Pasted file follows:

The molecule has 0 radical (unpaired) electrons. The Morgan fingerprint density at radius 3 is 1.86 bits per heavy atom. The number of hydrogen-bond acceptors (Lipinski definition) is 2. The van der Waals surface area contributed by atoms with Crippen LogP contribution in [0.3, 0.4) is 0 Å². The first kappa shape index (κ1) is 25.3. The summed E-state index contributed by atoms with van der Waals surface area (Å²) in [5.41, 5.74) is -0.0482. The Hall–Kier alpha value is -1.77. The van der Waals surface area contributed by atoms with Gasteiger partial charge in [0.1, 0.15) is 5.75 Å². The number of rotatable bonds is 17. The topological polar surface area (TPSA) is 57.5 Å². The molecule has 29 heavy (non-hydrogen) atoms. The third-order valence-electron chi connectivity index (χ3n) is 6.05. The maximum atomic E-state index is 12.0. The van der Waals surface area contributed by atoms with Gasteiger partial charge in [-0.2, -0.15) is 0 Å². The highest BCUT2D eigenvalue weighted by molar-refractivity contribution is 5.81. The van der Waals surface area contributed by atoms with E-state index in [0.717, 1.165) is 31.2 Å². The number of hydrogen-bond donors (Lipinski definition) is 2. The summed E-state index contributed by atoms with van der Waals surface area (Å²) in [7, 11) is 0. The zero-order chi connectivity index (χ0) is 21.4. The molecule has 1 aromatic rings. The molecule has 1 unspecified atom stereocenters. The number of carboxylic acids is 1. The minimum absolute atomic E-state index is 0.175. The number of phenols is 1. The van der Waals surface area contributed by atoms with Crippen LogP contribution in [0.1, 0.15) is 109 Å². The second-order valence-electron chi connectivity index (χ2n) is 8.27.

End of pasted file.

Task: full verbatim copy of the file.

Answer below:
The molecule has 0 radical (unpaired) electrons. The Morgan fingerprint density at radius 3 is 1.86 bits per heavy atom. The number of hydrogen-bond acceptors (Lipinski definition) is 2. The van der Waals surface area contributed by atoms with Crippen LogP contribution in [0.3, 0.4) is 0 Å². The first kappa shape index (κ1) is 25.3. The summed E-state index contributed by atoms with van der Waals surface area (Å²) in [5.41, 5.74) is -0.0482. The Hall–Kier alpha value is -1.77. The van der Waals surface area contributed by atoms with Gasteiger partial charge in [0.1, 0.15) is 5.75 Å². The number of rotatable bonds is 17. The topological polar surface area (TPSA) is 57.5 Å². The molecule has 29 heavy (non-hydrogen) atoms. The third-order valence-electron chi connectivity index (χ3n) is 6.05. The maximum atomic E-state index is 12.0. The van der Waals surface area contributed by atoms with Gasteiger partial charge in [-0.2, -0.15) is 0 Å². The highest BCUT2D eigenvalue weighted by molar-refractivity contribution is 5.81. The van der Waals surface area contributed by atoms with E-state index in [0.717, 1.165) is 31.2 Å². The number of hydrogen-bond donors (Lipinski definition) is 2. The summed E-state index contributed by atoms with van der Waals surface area (Å²) in [7, 11) is 0. The zero-order chi connectivity index (χ0) is 21.4. The molecule has 1 aromatic rings. The molecule has 1 unspecified atom stereocenters. The number of carboxylic acids is 1. The minimum absolute atomic E-state index is 0.175. The number of phenols is 1. The van der Waals surface area contributed by atoms with Crippen LogP contribution in [0.1, 0.15) is 109 Å². The second-order valence-electron chi connectivity index (χ2n) is 8.27.